A dentist who failed to spot that a patient was suffering with mouth cancer has been allowed to continue to practice.
The General Dental Council (GDC) decided on the fate of Nalin Dhamecha earlier this month as he faced allegations relating to his failures in 2006 when treating a patient with a lesion on his tongue.
The patient – Robin Read, 44 – subsequently died on 29 July 2007 following a diagnosis of a squamous cell carcinoma of the tongue.
Nalin Dhamecha diagnosed the ulceration on the patient’s tongue as denture trauma on 5 May 2006, but failed to record his current smoking status.
Over the course of four visits by the patient on 5 and 15 May and 16 and 20 October, Mr Dhamecha did not record the status of the ulcer and that it had not healed, nor was any referral made to a specialist.
The Committee accepted that when carrying out the extra-oral examination, he examined the lymph nodes and noted nothing abnormal.
The Committee also judged that it was not unreasonable for the ulceration to have been attributed to the patient’s defective partial upper denture.
Mr Dhamecha noted on the patient’s second visit on 15 May that there had been a degree of
healing of the ulcer which was attributed to the patient not wearing his denture, thus giving an
opportunity for the ulcer to improve.
Mr Dhamecha was aware of an ulcer on the patient’s tongue by 15 and 20 October, when the
patient attended the surgery in connection with his new denture.
The Committee stated that it would have expected him to carry out a careful examination of the patient’s mouth.
It was thought probable that such an examination would have revealed the presence of a further lesion of the tongue.
The Committee concluded that these were serious omissions that – whilst not causing or contributing to the patient’s death – impacted on and breached the duty of the profession to protect patients from harm.
They were persuaded that they were sufficiently serious to constitute misconduct.
The Committee stated that it gave considerable weight to the public protection element of this case when considering the test for impairment and fitness to practice because the lesion on the patient’s tongue would have been detected if Mr Dhamecha had treated the patient appropriately on either 16 or 20 October 2006.
The GDC panel members ruled that it was ‘not unreasonable’ for Dhamecha to assume the ulcer had been caused by a faulty denture after the two initial appointments in May, and accepted that he had examined Mr Read’s lymph nodes.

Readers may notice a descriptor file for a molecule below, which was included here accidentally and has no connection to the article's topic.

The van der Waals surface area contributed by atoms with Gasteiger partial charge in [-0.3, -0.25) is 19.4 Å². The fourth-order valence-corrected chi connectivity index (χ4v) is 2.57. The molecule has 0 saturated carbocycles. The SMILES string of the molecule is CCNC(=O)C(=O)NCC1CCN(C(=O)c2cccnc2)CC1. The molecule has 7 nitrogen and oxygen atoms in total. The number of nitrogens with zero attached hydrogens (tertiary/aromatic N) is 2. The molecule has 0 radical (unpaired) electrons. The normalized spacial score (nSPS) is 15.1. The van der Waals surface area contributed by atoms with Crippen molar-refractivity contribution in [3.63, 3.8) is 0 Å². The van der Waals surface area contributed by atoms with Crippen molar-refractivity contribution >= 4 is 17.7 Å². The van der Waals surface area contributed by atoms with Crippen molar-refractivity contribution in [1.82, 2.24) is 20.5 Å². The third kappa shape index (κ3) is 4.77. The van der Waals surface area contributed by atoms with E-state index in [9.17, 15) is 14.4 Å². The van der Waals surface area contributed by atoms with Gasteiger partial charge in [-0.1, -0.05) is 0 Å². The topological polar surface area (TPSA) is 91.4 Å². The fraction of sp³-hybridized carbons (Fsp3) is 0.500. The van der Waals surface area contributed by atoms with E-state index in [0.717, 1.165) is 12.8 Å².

But they found that his failure to realise it had not healed, or to make an urgent referral to a specialist on re-examination on October 16 and 20 amounted to misconduct.
Dhamecha was told: ‘The committee feels that in regard to sanctions, it is entitled to give significant weight to your excellent practice both before and after 2006, the fact that the GDC accepts that you pose no risk to patients, that you are a dedicated and valuable member of the dental profession and your community, and the fact that you are, by your own admission, devastated by your failure.’
However, he also told Dhamecha: ‘You failed to observe what was a significant lesion in Mr Read’s tongue.
‘These were serious omissions which, whilst not causing or contributing to his death, impacted on and breached the duty of the profession to protect patients from harm.’
Dhamecha will now be able to continue in practice, as long as he attends a minimum of 10 hours of courses on identifying potentially malignant lesions.
He will also be required to keep a logbook on the management of patients with oral problems such as lesions for the next 12 months.
Conditions were imposed on his practice requiring him to attend a verifiable continuing professional development course on the subject of the recognition and management of oral mucosal disorders, with particular reference to potentially malignant and malignant lesions and to keep a reflective log diary concerning the presentation and management of a selection of patients with oral mucosal disorders seen in practice and a hospital setting.